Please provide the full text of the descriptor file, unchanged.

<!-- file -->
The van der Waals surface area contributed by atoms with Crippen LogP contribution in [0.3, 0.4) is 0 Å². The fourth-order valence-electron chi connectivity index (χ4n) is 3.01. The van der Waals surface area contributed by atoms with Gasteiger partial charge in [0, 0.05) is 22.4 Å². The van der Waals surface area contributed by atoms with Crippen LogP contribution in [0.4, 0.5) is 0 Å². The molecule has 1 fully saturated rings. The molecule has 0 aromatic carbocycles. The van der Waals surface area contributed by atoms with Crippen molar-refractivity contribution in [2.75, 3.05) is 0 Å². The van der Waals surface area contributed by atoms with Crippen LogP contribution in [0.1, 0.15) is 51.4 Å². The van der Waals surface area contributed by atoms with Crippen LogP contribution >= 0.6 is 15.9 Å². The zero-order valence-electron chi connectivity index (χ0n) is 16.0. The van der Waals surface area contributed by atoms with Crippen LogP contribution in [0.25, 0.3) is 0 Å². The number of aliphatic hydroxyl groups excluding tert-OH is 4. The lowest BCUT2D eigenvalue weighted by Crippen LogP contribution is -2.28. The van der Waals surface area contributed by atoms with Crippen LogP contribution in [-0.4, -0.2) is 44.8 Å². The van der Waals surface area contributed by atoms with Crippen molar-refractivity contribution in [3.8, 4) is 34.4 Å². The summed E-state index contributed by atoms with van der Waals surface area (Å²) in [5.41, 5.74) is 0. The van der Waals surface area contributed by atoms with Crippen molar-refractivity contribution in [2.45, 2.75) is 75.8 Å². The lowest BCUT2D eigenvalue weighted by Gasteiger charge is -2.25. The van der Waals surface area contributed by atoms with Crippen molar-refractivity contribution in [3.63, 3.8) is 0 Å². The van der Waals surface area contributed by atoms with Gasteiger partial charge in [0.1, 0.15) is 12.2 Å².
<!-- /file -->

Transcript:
The van der Waals surface area contributed by atoms with Crippen LogP contribution in [0.3, 0.4) is 0 Å². The fourth-order valence-electron chi connectivity index (χ4n) is 3.01. The van der Waals surface area contributed by atoms with Gasteiger partial charge in [0, 0.05) is 22.4 Å². The van der Waals surface area contributed by atoms with Crippen LogP contribution in [0.4, 0.5) is 0 Å². The molecule has 1 fully saturated rings. The molecule has 0 aromatic carbocycles. The van der Waals surface area contributed by atoms with Crippen molar-refractivity contribution in [2.75, 3.05) is 0 Å². The van der Waals surface area contributed by atoms with Crippen LogP contribution in [0.1, 0.15) is 51.4 Å². The van der Waals surface area contributed by atoms with Crippen LogP contribution >= 0.6 is 15.9 Å². The zero-order valence-electron chi connectivity index (χ0n) is 16.0. The van der Waals surface area contributed by atoms with Crippen LogP contribution in [0.25, 0.3) is 0 Å². The number of aliphatic hydroxyl groups excluding tert-OH is 4. The lowest BCUT2D eigenvalue weighted by Crippen LogP contribution is -2.28. The van der Waals surface area contributed by atoms with Crippen LogP contribution in [-0.4, -0.2) is 44.8 Å². The van der Waals surface area contributed by atoms with Crippen molar-refractivity contribution in [3.8, 4) is 34.4 Å². The summed E-state index contributed by atoms with van der Waals surface area (Å²) in [5.41, 5.74) is 0. The van der Waals surface area contributed by atoms with Crippen molar-refractivity contribution in [2.45, 2.75) is 75.8 Å². The lowest BCUT2D eigenvalue weighted by Gasteiger charge is -2.25. The van der Waals surface area contributed by atoms with Crippen molar-refractivity contribution in [3.63, 3.8) is 0 Å². The van der Waals surface area contributed by atoms with Gasteiger partial charge in [0.1, 0.15) is 12.2 Å².